Born in Mississippi and immersed in the sounds of the delta, the legendary Elmore James (1918-1963) learned to play both acoustic and electric guitar at an early age. After the war, he began a professional career in music that brought him to Chicago by the early 50s. There he participated in the birth of some of the most enduring electric blues music ever, earning the title “King of the Slide Guitar” and recording classics like 1959’s “The Sky is Crying.”
Monday Blues (9.29.14)
Eddie James “Son” House (1902-1988) grew up around the Mississippi Delta, one of the homes of blues music. By his own account, as a “churchified” young man, he held the blues and other secular music in low regard. At the age of 25, he experienced a blues-related conversion and began a musical career.
His career was characteristic of bluesman of the time, which is to say not very lucrative. He served time in jail. He made a few recordings during the Depression. He was also recorded by Alan Lomax in 1941 and 1942. But much of his time can’t even be reconstructed with the historical record. The 1960s resurgence of interest in the blues, in particular the interest of white teenagers in Europe, made a lasting difference for the last quarter of his life and career.
Here he is singing his legendary “Death Letter Blues” in 1967, as part of the touring ensemble billed as “The American Folk Blues Festival.” This performance is preserved from its original broadcast on German television.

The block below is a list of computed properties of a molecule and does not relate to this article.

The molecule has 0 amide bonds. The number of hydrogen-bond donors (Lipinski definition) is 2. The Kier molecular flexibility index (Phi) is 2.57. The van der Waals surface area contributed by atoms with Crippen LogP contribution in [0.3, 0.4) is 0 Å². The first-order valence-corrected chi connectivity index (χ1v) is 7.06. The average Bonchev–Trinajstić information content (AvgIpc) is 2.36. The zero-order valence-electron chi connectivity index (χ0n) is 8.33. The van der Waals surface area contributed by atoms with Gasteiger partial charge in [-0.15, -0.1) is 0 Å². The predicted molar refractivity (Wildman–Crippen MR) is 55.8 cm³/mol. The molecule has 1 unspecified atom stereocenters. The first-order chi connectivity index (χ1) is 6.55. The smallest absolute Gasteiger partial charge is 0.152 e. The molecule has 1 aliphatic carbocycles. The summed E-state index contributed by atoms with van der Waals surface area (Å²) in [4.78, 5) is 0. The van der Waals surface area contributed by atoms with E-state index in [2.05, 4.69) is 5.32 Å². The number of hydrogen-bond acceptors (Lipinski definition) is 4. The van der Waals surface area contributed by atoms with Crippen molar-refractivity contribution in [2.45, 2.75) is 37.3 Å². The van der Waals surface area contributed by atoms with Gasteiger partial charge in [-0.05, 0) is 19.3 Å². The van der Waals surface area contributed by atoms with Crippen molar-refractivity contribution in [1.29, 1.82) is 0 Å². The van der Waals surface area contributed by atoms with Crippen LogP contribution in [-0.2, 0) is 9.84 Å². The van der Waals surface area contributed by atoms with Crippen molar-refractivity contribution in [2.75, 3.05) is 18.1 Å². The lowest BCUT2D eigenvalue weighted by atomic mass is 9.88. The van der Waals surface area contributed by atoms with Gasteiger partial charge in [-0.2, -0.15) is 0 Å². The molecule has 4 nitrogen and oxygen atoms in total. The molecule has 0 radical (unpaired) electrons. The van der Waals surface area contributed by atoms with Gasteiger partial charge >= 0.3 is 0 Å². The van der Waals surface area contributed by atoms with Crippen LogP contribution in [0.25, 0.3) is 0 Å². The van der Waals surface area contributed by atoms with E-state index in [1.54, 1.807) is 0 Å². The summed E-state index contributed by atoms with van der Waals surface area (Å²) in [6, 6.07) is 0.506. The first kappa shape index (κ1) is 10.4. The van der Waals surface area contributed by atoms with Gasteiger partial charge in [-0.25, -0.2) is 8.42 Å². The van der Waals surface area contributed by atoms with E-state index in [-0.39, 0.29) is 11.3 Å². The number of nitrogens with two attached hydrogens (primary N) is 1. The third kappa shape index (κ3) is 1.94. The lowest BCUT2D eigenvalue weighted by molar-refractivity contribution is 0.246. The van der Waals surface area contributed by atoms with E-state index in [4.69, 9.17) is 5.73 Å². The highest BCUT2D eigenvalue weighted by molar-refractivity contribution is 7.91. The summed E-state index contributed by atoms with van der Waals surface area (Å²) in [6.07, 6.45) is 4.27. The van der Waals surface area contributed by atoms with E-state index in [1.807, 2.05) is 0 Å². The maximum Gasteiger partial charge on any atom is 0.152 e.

MONDAY BLUES (06.27.11)
Muddy Waters (Mississippi to Chicago, 1913-1983) performing “Champagne & Reefer” from his final album, King Bee (1981). The song was a standard for Waters during his decades of live performances but for obvious reasons was not pressed onto vinyl, at least not until his collaboration with Johnny Winter (who produced the legend’s final three albums).
MONDAY BLUES (05.23.11)
Big Bill Broonzy (Arkansas and Mississippi; 1898-1958) singing “Just a Dream” (from the 1939 recording, a bit more swing to it than the original).
Monday Blues (04.04.11)
I don’t have the words to say what needs to be said about Son House (c. 1902-1988, Mississippi). Fortunate for us, he does just fine on his own.
Here is the master performing “Downhearted Blues,” sometime near the end of his performance career in the early 1970s.
Monday Blues (02.07.11)
Blues god Albert King (Mississippi, 1923-1992) and the prophet Stevie Ray Vaughan (Texas, 1954-1990) performing King’s “Born Under a Bad Sign” in 1983. (King made the tune famous, but it was penned by William Bell and Booker T. Jones.)
Ladies and Gentlemens, may I present to you the legendary Chicago blues band, The Aces. Founded and led by Dave and Louis Myers, two brothers from Mississippi, the band is perhaps most widely known for having been an early stomping ground for Junior Wells. Here, your eyes and soul will easily see that, even past their prime, this claim to fame is an under-estimation of their greatness.
Son House (Mississippi and Louisiana, c. 1902-1988), performing his version of the classic “Downhearted Blues” (by Alberta Hunter and Lovie Austin), sometime in the 60s or 70s I would guess.
I don’t normally same much about these songs or the performers but I will say I’ve always thought of Sun House as a kind of deity. I don’t mean this in a metaphorical sense, or in a way to communicate his place in the blues. I mean that in my mind, there are blues greats who were human and, for some reason, people I don’t think of as human but as powerful forces acting on the rest. Don’t know why, though I suspect it says more about how I learned (or didn’t learn) about certain figures growing up.